– Krysta Morrissey Ph.D. GAP Senior Farm Animal Welfare Specialist
Why Isn’t It Simple?
Global Animal Partnership sets standards that support continuous improvement of farm animal welfare. Those standards clearly define “farm animal welfare,” because before you can discuss what good or bad animal welfare looks like, it’s important to know what animal welfare actually means.
Can you describe what good “farm animal welfare” means to you? Sometimes, it’s easy, like knowing that a healthy pig has better welfare than a sick pig. But what if the healthy pig were confined in a small gestation crate, while a mildly sick pig had lots of space to move around, plenty of bedding, and enrichments to stimulate them? Would your answer change? Making judgement calls about animal welfare can be complicated.
GAP uses a scientifically sound definition of animal welfare that helps set its standards. This model is defined by three overlapping components that, together with good management and genetics, contribute to good farm animal welfare:
Health & Productivity– raising animals so that they’re healthy and productive, with good quality feed, water, and shelter, and free from disease, illness and injury (while treating any animals that get sick).
Natural Living – raising animals in environments that allow them to express their natural behaviors effectively – both indoors and outdoors.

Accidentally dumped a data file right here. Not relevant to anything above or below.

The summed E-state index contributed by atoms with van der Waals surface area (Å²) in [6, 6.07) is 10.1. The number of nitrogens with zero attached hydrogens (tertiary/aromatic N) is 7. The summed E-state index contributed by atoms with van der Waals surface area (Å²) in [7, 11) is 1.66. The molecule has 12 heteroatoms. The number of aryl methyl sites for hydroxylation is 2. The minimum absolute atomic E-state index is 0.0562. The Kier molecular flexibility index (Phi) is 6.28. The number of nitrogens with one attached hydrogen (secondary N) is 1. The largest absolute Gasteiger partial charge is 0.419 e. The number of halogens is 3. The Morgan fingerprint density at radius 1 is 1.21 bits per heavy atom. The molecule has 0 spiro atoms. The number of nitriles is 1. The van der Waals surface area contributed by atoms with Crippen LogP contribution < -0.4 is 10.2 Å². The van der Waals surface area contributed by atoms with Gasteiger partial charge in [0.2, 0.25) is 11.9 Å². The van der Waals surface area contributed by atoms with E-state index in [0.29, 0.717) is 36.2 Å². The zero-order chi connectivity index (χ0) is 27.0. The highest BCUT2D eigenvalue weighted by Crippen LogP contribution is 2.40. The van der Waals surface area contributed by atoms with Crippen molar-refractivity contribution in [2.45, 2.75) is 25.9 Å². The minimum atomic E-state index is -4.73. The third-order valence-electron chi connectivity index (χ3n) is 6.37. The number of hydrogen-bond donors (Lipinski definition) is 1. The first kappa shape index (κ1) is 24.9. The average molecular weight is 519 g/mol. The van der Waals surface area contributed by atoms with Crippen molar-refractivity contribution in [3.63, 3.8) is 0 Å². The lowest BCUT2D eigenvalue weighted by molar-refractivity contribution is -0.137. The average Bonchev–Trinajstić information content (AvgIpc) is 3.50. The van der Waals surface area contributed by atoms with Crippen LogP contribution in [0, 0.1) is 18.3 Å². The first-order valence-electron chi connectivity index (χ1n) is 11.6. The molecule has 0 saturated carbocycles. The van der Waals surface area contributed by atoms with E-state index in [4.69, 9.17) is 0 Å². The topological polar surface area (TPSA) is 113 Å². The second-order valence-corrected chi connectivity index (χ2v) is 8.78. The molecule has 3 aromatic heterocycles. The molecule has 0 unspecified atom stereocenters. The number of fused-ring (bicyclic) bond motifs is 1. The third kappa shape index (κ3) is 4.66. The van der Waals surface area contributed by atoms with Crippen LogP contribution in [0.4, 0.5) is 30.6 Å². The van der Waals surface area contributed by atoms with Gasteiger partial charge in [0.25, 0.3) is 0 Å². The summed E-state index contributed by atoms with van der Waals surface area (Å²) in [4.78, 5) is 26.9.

Emotional Well-Being – raising animals in environments that provide them the ability to be inquisitive, happy and playful while minimizing boredom, frustration, fear, stress and pain, as much as possible.
Depending on your value system or your personal experience, some of these components may be more important to you than others. A veterinarian, for example, might believe that health and productivity are the most important aspects of good animal welfare, regardless of the animal’s access to the outdoors, or ability to engage in other natural behaviors. GAP believes a blend of all three of the above listed components is the best way forward.
GAP operates by defining animal welfare as the majority of the scientific community does, with the goal of making it easier to identify and improve farming and ranching systems that include all three components. GAP has translated these components into standards for each species under its 5-Step® Animal Welfare Rating program. For more information on GAP’s farm animal welfare standards, check out the website and social media pages.